It was their son's 4th birthday and Guido, refusing to relinquish life's beauty, tells his son they are playing a game to celebrate. At every step of their unthinkable journey Guido remains bouyant, encouraging his son with his imaginative game to be the same. The crowded train ride was torturous. The boy wanted to go home and sleep in his own bed. For me this was an excrutiating scene. The simplicity of life and comfort, gone. A child needs a bed to rest his weary, confused body. At the camp, Princepessa is separated from the two and Guido continues his game telling the boy that they are participating in a contest, the winner of which would win a tank in the end. He lifts the spirits of his boy who he keeps hidden from the guards with his game throughout their days in the camp.

In the weeks following my viewing of this movie that bruised my heart with unthinkable pain and joy I would be shocked again hearing people speaking out against it. They said that Roberto Benini made light of one of the worst evils this planet has ever seen. No, it was the exact opposite. His movie was somehow able to introduce to me in a new way the horror of it all by holding fast to the beauty of life despite that horror. By showing the one that refused to go down with the ship, I could see more clearly the catastrophic evil that pulled millions of people, the Germans included, under to the destruction of their lives.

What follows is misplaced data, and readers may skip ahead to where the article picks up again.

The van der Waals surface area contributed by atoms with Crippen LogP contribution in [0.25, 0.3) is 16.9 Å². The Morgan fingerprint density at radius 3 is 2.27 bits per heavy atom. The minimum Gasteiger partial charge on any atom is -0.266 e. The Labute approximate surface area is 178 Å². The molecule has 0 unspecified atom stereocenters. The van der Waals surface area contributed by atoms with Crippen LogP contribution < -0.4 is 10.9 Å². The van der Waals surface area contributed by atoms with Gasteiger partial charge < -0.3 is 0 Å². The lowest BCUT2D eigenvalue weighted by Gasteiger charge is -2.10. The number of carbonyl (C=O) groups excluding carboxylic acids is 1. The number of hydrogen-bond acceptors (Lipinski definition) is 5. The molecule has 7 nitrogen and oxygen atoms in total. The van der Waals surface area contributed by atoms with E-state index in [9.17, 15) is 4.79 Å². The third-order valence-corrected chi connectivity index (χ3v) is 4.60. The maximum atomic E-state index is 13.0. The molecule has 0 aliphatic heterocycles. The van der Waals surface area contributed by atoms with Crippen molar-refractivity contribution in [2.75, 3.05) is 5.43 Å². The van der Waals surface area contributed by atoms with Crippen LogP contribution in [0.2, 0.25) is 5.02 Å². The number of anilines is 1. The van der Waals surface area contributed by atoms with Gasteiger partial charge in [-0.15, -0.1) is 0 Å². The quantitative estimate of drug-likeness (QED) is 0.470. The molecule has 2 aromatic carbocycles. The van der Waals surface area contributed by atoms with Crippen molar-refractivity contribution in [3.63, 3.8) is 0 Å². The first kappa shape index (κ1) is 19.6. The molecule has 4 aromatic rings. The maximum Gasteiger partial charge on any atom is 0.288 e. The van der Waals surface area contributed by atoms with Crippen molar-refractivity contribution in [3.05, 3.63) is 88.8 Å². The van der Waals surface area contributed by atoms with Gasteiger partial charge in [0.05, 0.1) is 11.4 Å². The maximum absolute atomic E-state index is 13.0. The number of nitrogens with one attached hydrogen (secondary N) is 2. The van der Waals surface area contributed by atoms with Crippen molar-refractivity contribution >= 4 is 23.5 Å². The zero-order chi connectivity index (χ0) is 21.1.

To know parenthood and the desperate consuming love and appreciation of life discovered there from the moment of conception is to know the immense tragedy of ignoring it.

Sunday, April 19, 2009

Pierrot Le Fou

To say that Ferdinand Griffon is a husband and father is only to describe the incidental situation in which he has found himself. As the movie begins he is sitting in a tub, cigarette hanging out of his mouth as he reads aloud: Velazquez, past the age of 50, no longer painted specific objects. He drifted around things like the air, like twilight, catching unawares in the shimmering shadows the nuances of color that he transformed into the invisible core of his silent symphony. Henceforth, he captured only those mysterious interpretations that united shape and tone by means of a secret but unceasing progression that no convulsion or cataclysm could interrupt or impede. Space reigns supreme. It's as if some ethereal wave skimming over surfaces soaked up their visible emanations to shape them and give them form and then spread them like a perfume, like an echo of themselves, like some imperceptible dust, over every surrounding surface...These words invite us into Ferdinand's chaotic world.